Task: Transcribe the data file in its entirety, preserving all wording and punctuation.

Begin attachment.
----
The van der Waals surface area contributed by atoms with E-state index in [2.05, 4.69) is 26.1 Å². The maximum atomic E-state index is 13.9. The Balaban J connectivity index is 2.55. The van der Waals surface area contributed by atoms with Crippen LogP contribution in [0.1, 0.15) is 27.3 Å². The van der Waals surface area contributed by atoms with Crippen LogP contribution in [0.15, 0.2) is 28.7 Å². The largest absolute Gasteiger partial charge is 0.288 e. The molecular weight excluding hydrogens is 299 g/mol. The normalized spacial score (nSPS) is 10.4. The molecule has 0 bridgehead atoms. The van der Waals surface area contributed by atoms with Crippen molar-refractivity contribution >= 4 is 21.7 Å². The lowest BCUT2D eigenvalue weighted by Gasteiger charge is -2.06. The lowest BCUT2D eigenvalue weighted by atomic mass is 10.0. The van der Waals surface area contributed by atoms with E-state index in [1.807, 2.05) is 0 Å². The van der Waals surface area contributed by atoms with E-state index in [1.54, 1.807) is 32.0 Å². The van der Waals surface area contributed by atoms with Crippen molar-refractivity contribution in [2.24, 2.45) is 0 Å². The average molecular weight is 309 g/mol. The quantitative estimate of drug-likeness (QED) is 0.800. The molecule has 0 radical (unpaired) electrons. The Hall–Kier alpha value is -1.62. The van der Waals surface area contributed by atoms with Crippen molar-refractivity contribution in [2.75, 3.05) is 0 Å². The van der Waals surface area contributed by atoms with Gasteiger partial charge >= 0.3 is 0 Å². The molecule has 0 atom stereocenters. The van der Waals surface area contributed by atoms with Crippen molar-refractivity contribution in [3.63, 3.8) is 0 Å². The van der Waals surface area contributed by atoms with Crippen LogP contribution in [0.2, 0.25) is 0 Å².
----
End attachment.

The van der Waals surface area contributed by atoms with E-state index in [2.05, 4.69) is 26.1 Å². The maximum atomic E-state index is 13.9. The Balaban J connectivity index is 2.55. The van der Waals surface area contributed by atoms with Crippen LogP contribution in [0.1, 0.15) is 27.3 Å². The van der Waals surface area contributed by atoms with Crippen LogP contribution in [0.15, 0.2) is 28.7 Å². The largest absolute Gasteiger partial charge is 0.288 e. The molecular weight excluding hydrogens is 299 g/mol. The normalized spacial score (nSPS) is 10.4. The molecule has 0 bridgehead atoms. The van der Waals surface area contributed by atoms with Crippen molar-refractivity contribution >= 4 is 21.7 Å². The lowest BCUT2D eigenvalue weighted by Gasteiger charge is -2.06. The lowest BCUT2D eigenvalue weighted by atomic mass is 10.0. The van der Waals surface area contributed by atoms with E-state index in [1.807, 2.05) is 0 Å². The van der Waals surface area contributed by atoms with E-state index in [1.54, 1.807) is 32.0 Å². The van der Waals surface area contributed by atoms with Crippen molar-refractivity contribution in [2.24, 2.45) is 0 Å². The average molecular weight is 309 g/mol. The quantitative estimate of drug-likeness (QED) is 0.800. The molecule has 0 radical (unpaired) electrons. The Hall–Kier alpha value is -1.62. The van der Waals surface area contributed by atoms with Crippen molar-refractivity contribution in [2.75, 3.05) is 0 Å². The van der Waals surface area contributed by atoms with Gasteiger partial charge >= 0.3 is 0 Å². The molecule has 0 atom stereocenters. The van der Waals surface area contributed by atoms with Crippen molar-refractivity contribution in [3.63, 3.8) is 0 Å². The van der Waals surface area contributed by atoms with Crippen LogP contribution in [0.2, 0.25) is 0 Å².